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Amazon Launches Medical Transcription Service that Might Be Faster than Anything on the Market

The online destination that makes buying your scrubs and stethoscopes a cinch now claims it can help your EHR documentation go much faster.

That’s right. On Tuesday, Amazon announced that it has launched Transcribe Medical, an extension of its existing transcription service for software developers and designed to meet the needs of health professionals. The inspiration, according to the press release, was the average 6 hours per day physicians spend entering data into EMRs. (Imagine if someone told Amazon how much time nurses and APPs devote to administrative tasks…)

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Its creators say Transcribe Medical converts speech to text “in real time without any human intervention,” and clinicians can use natural speech. This means you don’t have to call out “full stop” when a sentence ends. The service can also automatically input the text into the EHR. All it requires is a device with microphone.

For any admins reading, take note: the release says there are “no upfront fees for costly licenses,” and the service is HIPAA eligible. Modern Healthcare reports that Amazon charges $0.0004 per second of Transcribe Medical.

Amazon provided a demo of Transcribe Medical at work — take a look:

According to Modern Healthcare, health IT company Cerner Corp. is already a user of Transcribe Medical and is building a tool that can transcribe provider-patient conversations and insert them into the EHR. Development is in initial stages, Amazon revealed in a statement.

The tech giant doesn’t make any promises about how much time the service can save or how it compares to what’s on the market, but we can make some educated guesses. According to TechCrunch, it could be the only real-time, medical transcription service that doesn’t require clinicians to articulate punctuation.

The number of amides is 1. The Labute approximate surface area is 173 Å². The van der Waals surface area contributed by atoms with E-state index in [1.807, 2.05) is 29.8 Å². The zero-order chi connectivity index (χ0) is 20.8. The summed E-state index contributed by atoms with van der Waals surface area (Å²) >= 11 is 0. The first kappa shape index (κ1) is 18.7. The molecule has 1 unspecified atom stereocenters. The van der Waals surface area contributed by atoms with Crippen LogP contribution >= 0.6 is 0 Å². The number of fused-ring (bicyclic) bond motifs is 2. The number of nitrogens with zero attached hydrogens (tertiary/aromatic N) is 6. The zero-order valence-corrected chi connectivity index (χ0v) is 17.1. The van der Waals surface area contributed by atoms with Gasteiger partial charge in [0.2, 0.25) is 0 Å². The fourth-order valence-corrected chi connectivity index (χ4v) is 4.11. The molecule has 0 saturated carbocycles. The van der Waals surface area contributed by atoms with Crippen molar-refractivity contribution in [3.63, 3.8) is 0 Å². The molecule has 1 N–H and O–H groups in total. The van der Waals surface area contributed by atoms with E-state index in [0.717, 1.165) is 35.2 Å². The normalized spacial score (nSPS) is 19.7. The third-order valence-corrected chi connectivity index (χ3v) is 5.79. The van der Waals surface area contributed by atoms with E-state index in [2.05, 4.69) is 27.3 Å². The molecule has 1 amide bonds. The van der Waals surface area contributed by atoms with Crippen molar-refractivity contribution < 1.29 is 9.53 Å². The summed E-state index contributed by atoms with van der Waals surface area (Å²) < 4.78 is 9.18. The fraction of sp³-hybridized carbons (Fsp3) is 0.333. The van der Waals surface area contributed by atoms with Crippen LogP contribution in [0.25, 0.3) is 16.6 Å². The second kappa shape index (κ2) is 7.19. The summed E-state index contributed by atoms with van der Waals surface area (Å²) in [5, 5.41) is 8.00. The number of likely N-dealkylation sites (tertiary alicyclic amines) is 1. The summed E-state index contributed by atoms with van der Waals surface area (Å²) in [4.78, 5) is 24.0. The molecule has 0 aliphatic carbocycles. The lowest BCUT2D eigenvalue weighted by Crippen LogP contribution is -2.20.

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In addition, CNBC reports that Amazon collaborated with transcription start-up Suki on the product. Suki’s AI-enabled voice assistant is already in use as part of the American Academy of Family Physicians’ Health IT Innovation Project, and according to Medscape, it cuts EHR documentation time in half.

Of course, new technology brings new potential for error and another tool that clinicians must learn to use. What’s more, the product is only “HIPAA eligible,” meaning customers are responsible for making sure the service complies with the law when its in their hands, according to CNBC.

As much of EHR documentation falls to nurses and advanced practice providers, we want to know what you think about Amazon throwing its hat in EHR ring. Do you think the service could save you so much time that you’d put in the effort to learn to use it? Or does it seem like another EHR hack making false promises?

Share your thoughts in our poll!

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